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Reprinted from the December/January 2006 ABI Journal December 1, 2005

Web posted and Copyright © December 1, 2005, American Bankruptcy Institute.

Omnibus Reconciliation Bill Contains Judgeships, Circuit Split, More

t press time, the U.S. Senate and House of Representatives are attempting to use the annual budgetary process to achieve enactment of controversial legislation. This deficit-reduction "reconciliation" legislation, designed to achieve federal budgetary savings, is the legislative vehicle for several bankruptcy provisions.

H.R. 4241, the Deficit Reduction Act of 2005, which is pending House floor consideration, provides authority to split the Ninth Circuit and create 24 new permanent or temporary bankruptcy judgeships. Reported from the House Judiciary Committee in late October as a separate bill, the Federal Judgeship and Administrative Efficiency Act of 2005 was folded into the reconciliation bill to improve the probability that the Senate, which has historically opposed splitting the Ninth Circuit and adding new judges, will be forced into negotiations on this controversial issue. The bill would leave only California, Hawaii and the Pacific territories in the Ninth Circuit, while creating a new Twelfth Circuit of Alaska, Arizona, Idaho, Montana, Nevada, Oregon and Washington.

Bankrupt companies terminating their defined benefit plans may have to make a new payment to the Pension Benefit Guaranty Corp. under this House-reported reconciliation legislation. Notably, H.R. 4241 includes a new premium requiring companies that terminate their defined benefit plans through bankruptcy to pay a premium of $1,250 per participant for three years after the company successfully emerges from bankruptcy. Inclusion of similar pension provisions in the Senate reconciliation bill passed on Nov. 3, the Deficit Reduction Omnibus Reconciliation Act of 2005 (S. 1932), ensures that some premium increases will be enacted, and a financial crisis at this federal agency will be at least temporarily averted.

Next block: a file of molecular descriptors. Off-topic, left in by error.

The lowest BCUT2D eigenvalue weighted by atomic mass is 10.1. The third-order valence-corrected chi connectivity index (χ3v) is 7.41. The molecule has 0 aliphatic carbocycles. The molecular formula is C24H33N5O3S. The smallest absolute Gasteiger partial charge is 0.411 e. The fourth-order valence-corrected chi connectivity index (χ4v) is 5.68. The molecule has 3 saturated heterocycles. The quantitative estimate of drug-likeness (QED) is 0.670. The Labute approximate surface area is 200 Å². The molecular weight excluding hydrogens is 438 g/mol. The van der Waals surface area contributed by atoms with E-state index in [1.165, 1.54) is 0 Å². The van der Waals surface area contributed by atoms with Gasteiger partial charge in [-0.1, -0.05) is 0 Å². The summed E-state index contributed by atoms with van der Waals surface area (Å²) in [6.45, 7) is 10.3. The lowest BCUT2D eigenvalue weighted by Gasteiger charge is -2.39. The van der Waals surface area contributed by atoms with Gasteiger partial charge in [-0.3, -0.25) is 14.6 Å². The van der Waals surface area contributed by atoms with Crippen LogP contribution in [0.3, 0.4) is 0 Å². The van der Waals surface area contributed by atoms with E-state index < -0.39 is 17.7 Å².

The Senate-passed omnibus bill also establishes several conditions under which the Secretary of Education will repay, and thus discharge, a borrower's liability on a student loan. These payments extend to situations where institutions close or a student's loan eligibility is falsely certified. The Secretary is authorized to seek recovery, including pursuing claims available to the borrower against the institution and its affiliates and principals.

While all these provisions focus on some aspect of bankruptcy, the deficit-reduction bills may well include other controversial provisions, such as the expiring tax cuts on capital gains and dividend income, which will slow down its ultimate passage.

The bill provides that new bankruptcy judgeships would be established as follows:

  1. 1 additional bankruptcy judgeship for the eastern and western districts of Arkansas.
  2. 1 additional bankruptcy judgeship for the eastern district of California.
  3. 2 additional bankruptcy judgeships for the middle district of Florida.
  4. 2 additional bankruptcy judgeships for the northern district of Georgia.
  5. 1 additional bankruptcy judgeship for the southern district of Georgia.
  6. 1 additional bankruptcy judgeship for the eastern district of Kentucky.
  7. 1 additional bankruptcy judgeship for the district of Maryland.
  8. 3 additional bankruptcy judgeships for the eastern district of Michigan.
  9. 1 additional bankruptcy judgeship for the southern district of New York.
  10. 1 additional bankruptcy judgeship for the western district of Pennsylvania.
  11. 1 additional bankruptcy judgeship for the western district of Tennessee.
  12. 1 additional bankruptcy judgeship for the eastern district of Texas, and
  13. 1 additional bankruptcy judgeship for the district of Utah.

Temporary judgeships are provided in the northern and middle districts of Florida and in Indiana, Mississippi, Nevada, North Carolina and Ohio.



 

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